Backed by a broad spectrum of the political class, he is credited with more than 50% of the vote in opinion polls and appears well on his way to victory in the first round against six opponents, all men.
“The biggest competitor on Sunday will be the couch,” the 78-year-old head of state said on Friday at the end of the campaign in front of his supporters. “If liberal democracy is important to you, go vote,” he added.
The polling stations opened at 07:00 (05:00 GMT) and closes at 17.00, when votes are expected.
A fallen one on the far right
The far-right party FPÖ, which almost won over him in 2016, wants to play the game again.
But its candidate is little known: Walter Rosenkranz, 60, would collect only 15% of the vote, against the tide of recent elections in Sweden and Italy.
Corruption cases have caused Austria’s notorious far right to lose ground. Six years ago, she was the first in Europe to come close to winning a presidential election.
Founded by former Nazis, the FPÖ finally lost with more than 46% of the vote, epilogue to a ballot with twists and turns that had kept Brussels and Austria’s western partners on edge.
If the party then entered the government by forming a coalition with the conservatives of young Sebastian Kurz, it had to leave power in 2019 after an incredible scandal and has never since recovered its former greatness.
Faced with this turmoil and the succession of chancellors, Alexander Van der Bellen, with the traditionally built-in function of ensuring protocol, guaranteed the continuity of the state.
He can thus present himself today as “the only one who can avoid chaos”, according to political scientist Thomas Hofer, interviewed by AFP.
This pro-European also looks after “integrity”, according to Julia Partheymüller of the University of Vienna, which is “highly valued” in comparison with the “many crises that many European countries are facing”.
He ran a sober campaign, without debate with his rivals, advocating “clarity” and “competence” to “cross the turbulence as calmly as possible”, referring to inflation, the war in Ukraine and the energy crisis.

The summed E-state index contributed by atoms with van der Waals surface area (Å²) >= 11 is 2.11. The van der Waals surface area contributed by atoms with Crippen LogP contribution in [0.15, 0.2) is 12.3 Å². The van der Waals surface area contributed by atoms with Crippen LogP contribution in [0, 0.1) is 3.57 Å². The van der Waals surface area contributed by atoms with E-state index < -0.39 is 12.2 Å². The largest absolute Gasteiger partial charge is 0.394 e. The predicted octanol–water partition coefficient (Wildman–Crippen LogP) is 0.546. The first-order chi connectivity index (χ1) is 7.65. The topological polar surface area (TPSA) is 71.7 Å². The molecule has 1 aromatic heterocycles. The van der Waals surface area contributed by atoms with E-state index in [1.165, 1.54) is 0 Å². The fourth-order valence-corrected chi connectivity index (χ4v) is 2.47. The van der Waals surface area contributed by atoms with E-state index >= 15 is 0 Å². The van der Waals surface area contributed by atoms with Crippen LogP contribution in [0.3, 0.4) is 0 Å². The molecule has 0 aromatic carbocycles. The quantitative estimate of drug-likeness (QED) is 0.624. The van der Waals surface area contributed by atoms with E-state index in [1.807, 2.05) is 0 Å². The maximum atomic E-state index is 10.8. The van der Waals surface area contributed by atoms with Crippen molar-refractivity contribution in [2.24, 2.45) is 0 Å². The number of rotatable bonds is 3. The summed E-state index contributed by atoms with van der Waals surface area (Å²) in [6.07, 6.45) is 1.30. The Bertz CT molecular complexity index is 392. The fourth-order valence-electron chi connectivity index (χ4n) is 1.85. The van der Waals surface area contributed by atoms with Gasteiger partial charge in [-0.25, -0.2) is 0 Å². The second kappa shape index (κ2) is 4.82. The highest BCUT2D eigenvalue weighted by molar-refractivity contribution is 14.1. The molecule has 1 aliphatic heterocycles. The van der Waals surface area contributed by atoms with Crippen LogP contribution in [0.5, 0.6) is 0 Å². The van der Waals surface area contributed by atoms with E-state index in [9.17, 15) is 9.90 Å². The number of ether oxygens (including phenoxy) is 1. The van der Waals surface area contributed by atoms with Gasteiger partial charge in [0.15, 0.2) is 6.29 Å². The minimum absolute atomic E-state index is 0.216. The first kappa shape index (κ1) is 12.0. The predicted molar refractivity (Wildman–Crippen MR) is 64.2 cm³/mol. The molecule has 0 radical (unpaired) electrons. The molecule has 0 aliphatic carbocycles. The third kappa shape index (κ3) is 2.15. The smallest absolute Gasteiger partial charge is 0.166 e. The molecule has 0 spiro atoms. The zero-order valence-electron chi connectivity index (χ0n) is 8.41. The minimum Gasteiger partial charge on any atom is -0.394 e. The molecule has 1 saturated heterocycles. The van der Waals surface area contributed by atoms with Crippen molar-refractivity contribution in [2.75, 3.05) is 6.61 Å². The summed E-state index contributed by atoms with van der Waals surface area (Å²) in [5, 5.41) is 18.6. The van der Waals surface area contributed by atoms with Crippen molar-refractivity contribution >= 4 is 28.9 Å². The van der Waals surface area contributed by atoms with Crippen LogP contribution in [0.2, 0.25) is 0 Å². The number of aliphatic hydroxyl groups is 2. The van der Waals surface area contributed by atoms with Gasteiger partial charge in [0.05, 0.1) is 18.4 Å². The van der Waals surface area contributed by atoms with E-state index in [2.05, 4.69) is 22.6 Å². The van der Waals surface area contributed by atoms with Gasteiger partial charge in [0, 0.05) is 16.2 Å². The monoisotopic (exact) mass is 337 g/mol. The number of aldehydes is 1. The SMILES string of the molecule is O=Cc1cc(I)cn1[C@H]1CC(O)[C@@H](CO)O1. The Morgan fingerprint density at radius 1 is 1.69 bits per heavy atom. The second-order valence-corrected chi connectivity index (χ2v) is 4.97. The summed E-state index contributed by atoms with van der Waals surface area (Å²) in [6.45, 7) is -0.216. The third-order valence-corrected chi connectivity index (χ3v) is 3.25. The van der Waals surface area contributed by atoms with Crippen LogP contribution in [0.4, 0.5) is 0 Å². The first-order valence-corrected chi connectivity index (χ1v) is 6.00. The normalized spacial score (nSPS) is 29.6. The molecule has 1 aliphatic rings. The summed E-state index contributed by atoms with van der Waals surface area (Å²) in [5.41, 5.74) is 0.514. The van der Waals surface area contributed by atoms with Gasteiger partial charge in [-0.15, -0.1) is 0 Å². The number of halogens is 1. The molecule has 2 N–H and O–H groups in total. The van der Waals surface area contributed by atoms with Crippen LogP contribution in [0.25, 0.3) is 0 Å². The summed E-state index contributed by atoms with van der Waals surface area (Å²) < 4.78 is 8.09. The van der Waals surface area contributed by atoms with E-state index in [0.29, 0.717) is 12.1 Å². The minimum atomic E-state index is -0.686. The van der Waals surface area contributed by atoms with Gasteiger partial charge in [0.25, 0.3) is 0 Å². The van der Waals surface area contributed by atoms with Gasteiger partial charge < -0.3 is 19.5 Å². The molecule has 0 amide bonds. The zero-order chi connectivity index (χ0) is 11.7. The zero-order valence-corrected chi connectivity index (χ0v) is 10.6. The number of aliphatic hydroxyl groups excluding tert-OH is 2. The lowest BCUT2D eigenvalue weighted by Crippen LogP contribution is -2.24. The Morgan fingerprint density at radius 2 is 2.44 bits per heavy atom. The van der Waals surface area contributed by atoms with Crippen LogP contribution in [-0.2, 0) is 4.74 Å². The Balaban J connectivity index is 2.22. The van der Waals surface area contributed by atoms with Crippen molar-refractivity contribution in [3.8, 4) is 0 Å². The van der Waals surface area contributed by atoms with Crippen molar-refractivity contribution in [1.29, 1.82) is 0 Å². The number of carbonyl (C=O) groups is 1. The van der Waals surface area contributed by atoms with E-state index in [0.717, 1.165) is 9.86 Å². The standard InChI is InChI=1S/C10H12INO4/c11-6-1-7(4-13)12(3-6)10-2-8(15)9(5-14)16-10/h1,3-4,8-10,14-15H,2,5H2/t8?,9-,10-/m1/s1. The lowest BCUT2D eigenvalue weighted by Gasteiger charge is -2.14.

The message appears to have been received by voters tired of the political upheavals of recent years.
“I will vote for him because he solved very well, calmly, the problems that arose for him” in the first term, for example, explains to AFP Alexandra Höfenstock, 38, employed in the city of Vienna. , which strives for “stability”. “.
In the Alpine country of 9 million inhabitants, 6.4 million voters – including the Austrian-American Arnold Schwarzenegger, a strong supporter of the president – are called to vote for a six-year term.
sons of refugees
However, the outgoing president’s atypical profile by no means guaranteed him such a political fate.
The austere, a little rigid even, agnostic married twice in a Catholic country, the former head of the Greens and dean of the economics faculty in Vienna has been able to forget his strong anchoring on the left in order to bring people together.
Tongue-in-cheek, heavy smoker with a perpetual three-day beard, he is now happy to have himself photographed in the loden – a traditional alpine jacket – at the foot of the glaciers to convince of his patriotism.
Because an extremely rare ecologist at the head of a democracy, he is also the son of refugees and has inherited an exotic Batavian surname: his Protestant family emigrated from the Netherlands to Russia in the 18th century.
His father, an aristocrat, and his Estonian mother joined Vienna during the Second World War before moving to Tyrol to escape the arrival of the Red Army.